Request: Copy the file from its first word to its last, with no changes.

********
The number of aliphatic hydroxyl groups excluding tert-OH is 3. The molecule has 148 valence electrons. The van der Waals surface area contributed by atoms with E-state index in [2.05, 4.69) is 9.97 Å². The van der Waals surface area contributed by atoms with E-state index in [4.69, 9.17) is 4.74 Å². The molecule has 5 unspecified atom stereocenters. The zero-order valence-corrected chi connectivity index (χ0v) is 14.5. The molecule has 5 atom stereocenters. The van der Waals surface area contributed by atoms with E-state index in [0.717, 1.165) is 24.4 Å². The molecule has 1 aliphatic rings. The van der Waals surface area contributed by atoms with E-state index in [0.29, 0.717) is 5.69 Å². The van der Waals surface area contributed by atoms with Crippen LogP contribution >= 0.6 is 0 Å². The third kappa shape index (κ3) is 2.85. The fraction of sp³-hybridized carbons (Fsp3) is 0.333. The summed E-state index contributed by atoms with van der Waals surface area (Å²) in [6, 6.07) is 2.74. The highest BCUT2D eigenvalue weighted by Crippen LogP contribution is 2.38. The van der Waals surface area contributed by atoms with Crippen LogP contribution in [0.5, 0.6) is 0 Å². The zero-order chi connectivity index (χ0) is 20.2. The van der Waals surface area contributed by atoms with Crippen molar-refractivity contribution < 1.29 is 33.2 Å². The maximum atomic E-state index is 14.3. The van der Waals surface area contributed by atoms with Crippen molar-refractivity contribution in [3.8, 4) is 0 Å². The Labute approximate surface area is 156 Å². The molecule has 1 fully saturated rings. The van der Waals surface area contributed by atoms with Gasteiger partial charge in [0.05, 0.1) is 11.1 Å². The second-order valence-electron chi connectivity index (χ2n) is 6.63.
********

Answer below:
The number of aliphatic hydroxyl groups excluding tert-OH is 3. The molecule has 148 valence electrons. The van der Waals surface area contributed by atoms with E-state index in [2.05, 4.69) is 9.97 Å². The van der Waals surface area contributed by atoms with E-state index in [4.69, 9.17) is 4.74 Å². The molecule has 5 unspecified atom stereocenters. The zero-order valence-corrected chi connectivity index (χ0v) is 14.5. The molecule has 5 atom stereocenters. The van der Waals surface area contributed by atoms with E-state index in [0.717, 1.165) is 24.4 Å². The molecule has 1 aliphatic rings. The van der Waals surface area contributed by atoms with E-state index in [0.29, 0.717) is 5.69 Å². The van der Waals surface area contributed by atoms with Crippen LogP contribution >= 0.6 is 0 Å². The third kappa shape index (κ3) is 2.85. The fraction of sp³-hybridized carbons (Fsp3) is 0.333. The summed E-state index contributed by atoms with van der Waals surface area (Å²) in [6, 6.07) is 2.74. The highest BCUT2D eigenvalue weighted by Crippen LogP contribution is 2.38. The van der Waals surface area contributed by atoms with Crippen LogP contribution in [0.5, 0.6) is 0 Å². The zero-order chi connectivity index (χ0) is 20.2. The van der Waals surface area contributed by atoms with Crippen molar-refractivity contribution < 1.29 is 33.2 Å². The maximum atomic E-state index is 14.3. The van der Waals surface area contributed by atoms with Crippen molar-refractivity contribution in [3.8, 4) is 0 Å². The Labute approximate surface area is 156 Å². The molecule has 1 fully saturated rings. The van der Waals surface area contributed by atoms with Gasteiger partial charge in [0.05, 0.1) is 11.1 Å². The second-order valence-electron chi connectivity index (χ2n) is 6.63.